- THE MAGAZINE
Most company owners would give their left arm to have a couple of hours to explain to a customer just how great their company is. Almost every action, attitude and guideline in a company can be called marketing – clean equipment, uniformed (and pleasant) employees, professional Yellow Pages ads, an easy-to-use Web site, etc.
But one area often overlooked is when a customer spends time looking at invoices and job documentation: many companies provide poor documentation to their customers, and lose a golden opportunity.
- For moisture readings, provide a key to what all the readings mean. Then your customer doesn’t have to try and decipher their meaning.
- Be sure that all different paperwork is clearly labeled for its purpose.
- For paperwork with multiple pages, number pages clearly (e.g., “p. 3 of 5”).
- Supply technicians with digital cameras and spend a little training time showing them how to take good pictures.
- Moisture maps should not look hastily drawn, but should have crisp lines and meaningful representations of moisture migration, inspection points, material types, and equipment placement.
Excellent documentation ties up loose ends. It answers all the pertinent questions about a project before they are asked. Every project has unusual circumstances; for these, add extra notes, documentation, pictures, etc. For example, if a water loss required extra air movers, be sure to thoroughly document why the air movers were added, making sure it is a logical (and hopefully indisputable) reason. If a procedure took twice as long to complete and there is an extra charge, explain why.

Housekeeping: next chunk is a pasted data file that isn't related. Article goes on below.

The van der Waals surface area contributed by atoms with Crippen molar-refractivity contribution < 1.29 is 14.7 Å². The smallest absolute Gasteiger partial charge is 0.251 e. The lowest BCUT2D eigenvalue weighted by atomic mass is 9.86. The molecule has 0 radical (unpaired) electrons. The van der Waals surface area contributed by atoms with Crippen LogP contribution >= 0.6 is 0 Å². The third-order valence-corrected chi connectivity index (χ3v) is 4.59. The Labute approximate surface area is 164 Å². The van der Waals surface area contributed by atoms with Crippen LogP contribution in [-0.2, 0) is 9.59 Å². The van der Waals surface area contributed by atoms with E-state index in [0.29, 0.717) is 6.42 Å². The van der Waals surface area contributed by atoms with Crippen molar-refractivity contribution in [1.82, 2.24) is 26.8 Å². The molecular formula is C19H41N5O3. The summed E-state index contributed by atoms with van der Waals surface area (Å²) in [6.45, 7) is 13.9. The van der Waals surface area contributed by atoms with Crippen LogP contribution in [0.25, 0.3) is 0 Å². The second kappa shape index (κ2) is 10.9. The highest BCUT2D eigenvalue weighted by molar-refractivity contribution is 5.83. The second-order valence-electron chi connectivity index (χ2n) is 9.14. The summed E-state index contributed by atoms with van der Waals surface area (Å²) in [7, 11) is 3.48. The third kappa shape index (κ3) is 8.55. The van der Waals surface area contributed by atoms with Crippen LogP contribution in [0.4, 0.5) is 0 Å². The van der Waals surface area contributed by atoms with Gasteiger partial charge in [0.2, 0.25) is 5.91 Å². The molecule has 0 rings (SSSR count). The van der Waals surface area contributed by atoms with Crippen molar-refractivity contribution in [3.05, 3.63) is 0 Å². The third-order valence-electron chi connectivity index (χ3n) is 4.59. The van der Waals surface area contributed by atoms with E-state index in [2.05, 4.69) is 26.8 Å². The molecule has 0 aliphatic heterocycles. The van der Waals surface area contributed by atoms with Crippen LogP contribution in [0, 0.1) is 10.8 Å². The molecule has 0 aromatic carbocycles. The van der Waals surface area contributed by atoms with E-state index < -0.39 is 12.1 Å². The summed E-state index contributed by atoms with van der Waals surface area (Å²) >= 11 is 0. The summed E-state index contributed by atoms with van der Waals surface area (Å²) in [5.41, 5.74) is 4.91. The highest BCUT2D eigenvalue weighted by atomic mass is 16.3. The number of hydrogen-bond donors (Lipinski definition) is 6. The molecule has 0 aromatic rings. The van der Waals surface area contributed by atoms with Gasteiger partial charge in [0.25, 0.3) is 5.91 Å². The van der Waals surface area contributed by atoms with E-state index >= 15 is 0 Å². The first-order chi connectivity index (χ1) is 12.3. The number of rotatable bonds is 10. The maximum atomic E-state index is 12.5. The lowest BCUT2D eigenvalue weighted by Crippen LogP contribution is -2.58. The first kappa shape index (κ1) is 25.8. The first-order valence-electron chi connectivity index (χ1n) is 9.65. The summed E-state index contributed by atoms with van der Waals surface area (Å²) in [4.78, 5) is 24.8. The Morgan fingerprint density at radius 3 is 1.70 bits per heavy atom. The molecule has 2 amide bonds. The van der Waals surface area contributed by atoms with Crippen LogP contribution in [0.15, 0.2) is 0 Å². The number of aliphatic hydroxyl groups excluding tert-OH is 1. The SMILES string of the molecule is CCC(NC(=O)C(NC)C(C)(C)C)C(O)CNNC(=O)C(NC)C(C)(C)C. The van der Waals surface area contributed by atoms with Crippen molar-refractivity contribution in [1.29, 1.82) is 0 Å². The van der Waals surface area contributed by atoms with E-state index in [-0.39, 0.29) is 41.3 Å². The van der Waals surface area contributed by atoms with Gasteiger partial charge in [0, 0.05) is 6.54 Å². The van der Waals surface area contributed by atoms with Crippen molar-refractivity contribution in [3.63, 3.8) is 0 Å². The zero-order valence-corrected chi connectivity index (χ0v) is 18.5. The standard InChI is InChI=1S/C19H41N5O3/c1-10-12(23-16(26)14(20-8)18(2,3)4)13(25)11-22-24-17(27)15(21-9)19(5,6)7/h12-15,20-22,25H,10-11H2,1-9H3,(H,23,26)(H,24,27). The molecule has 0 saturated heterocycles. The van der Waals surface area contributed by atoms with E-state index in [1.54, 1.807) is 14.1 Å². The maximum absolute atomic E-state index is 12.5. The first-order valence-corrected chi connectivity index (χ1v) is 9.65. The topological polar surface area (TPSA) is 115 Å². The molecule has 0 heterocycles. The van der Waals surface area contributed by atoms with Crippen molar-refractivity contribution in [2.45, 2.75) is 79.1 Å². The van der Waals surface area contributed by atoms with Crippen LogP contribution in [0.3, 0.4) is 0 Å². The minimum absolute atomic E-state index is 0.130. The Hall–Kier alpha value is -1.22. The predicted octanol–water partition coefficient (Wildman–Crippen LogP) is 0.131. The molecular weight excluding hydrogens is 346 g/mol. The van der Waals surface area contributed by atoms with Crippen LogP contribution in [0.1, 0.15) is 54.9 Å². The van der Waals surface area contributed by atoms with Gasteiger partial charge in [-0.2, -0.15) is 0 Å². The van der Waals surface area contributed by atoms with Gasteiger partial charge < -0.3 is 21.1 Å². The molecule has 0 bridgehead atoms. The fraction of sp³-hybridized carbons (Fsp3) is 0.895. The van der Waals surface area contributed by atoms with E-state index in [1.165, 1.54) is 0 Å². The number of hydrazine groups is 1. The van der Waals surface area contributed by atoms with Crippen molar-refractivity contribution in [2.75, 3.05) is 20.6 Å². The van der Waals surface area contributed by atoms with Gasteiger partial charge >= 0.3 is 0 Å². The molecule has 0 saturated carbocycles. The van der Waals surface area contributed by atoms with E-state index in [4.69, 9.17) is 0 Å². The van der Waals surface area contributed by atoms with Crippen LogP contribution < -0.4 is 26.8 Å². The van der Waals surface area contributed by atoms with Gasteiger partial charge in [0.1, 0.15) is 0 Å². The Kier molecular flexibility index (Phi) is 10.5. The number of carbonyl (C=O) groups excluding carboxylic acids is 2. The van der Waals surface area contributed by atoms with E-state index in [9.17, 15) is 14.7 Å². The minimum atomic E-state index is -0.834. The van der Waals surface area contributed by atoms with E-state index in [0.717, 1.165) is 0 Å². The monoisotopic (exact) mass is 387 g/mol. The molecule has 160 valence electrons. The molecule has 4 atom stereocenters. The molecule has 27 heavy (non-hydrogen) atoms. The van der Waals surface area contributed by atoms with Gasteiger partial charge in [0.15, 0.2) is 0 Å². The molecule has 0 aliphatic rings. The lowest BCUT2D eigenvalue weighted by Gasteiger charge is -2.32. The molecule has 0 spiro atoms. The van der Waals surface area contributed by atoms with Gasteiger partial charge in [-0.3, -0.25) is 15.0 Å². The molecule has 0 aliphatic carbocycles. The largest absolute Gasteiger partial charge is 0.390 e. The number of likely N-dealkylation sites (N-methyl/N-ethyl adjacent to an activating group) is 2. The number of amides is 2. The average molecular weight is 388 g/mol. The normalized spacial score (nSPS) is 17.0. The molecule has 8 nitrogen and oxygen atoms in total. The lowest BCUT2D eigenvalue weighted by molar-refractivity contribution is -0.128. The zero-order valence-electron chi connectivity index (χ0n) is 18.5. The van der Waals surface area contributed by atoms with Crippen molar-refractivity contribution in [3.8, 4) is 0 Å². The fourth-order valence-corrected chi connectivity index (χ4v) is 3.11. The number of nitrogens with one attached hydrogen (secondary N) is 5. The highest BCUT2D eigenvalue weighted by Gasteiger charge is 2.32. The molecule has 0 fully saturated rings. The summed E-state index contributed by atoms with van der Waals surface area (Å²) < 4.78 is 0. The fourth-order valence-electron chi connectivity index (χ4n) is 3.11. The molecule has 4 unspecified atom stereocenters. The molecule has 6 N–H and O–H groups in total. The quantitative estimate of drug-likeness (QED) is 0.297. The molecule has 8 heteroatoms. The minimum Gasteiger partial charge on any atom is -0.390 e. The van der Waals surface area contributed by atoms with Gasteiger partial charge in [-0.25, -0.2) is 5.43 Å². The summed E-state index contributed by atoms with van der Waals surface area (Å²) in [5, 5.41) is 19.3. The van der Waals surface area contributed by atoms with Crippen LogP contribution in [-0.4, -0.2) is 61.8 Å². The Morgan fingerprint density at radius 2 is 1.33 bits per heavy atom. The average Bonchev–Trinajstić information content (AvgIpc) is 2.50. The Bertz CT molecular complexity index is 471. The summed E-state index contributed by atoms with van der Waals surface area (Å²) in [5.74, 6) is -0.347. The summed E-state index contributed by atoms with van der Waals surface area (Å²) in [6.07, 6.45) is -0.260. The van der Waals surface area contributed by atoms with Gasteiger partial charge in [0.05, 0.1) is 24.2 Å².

Another aspect of tying up loose ends is your understanding of that customer. You may know an insurance adjuster well enough that you can predict their “pet peeves” about a job. Excellent documentation addresses these potential problems and prevents them from taking root and growing.
Finally, all documentation needs to be double-checked before it goes out. Is there a person in your office who is very detail oriented? That person should be checking all of your documentation. Develop a check sheet ensuring that all forms, documents, notes, etc. are included in the file. As the final check, look at the documents the way a teacher would. Would you give that documentation an “A” grade? If not, you need to improve.
Everything you do in your business says something about your business. Clean, clear paperwork and excellent documentation says good things. Incomplete documentation, unclear readings, loose ends and a lack of explanation says bad things. You should consider the documentation you prepare for customers to be a part of your marketing effort. Building owners and managers value a well-done documentation packet because it gives them confidence that their structure was remediated effectively.
If your business produces poor documentation, it is hurting your profits and growth.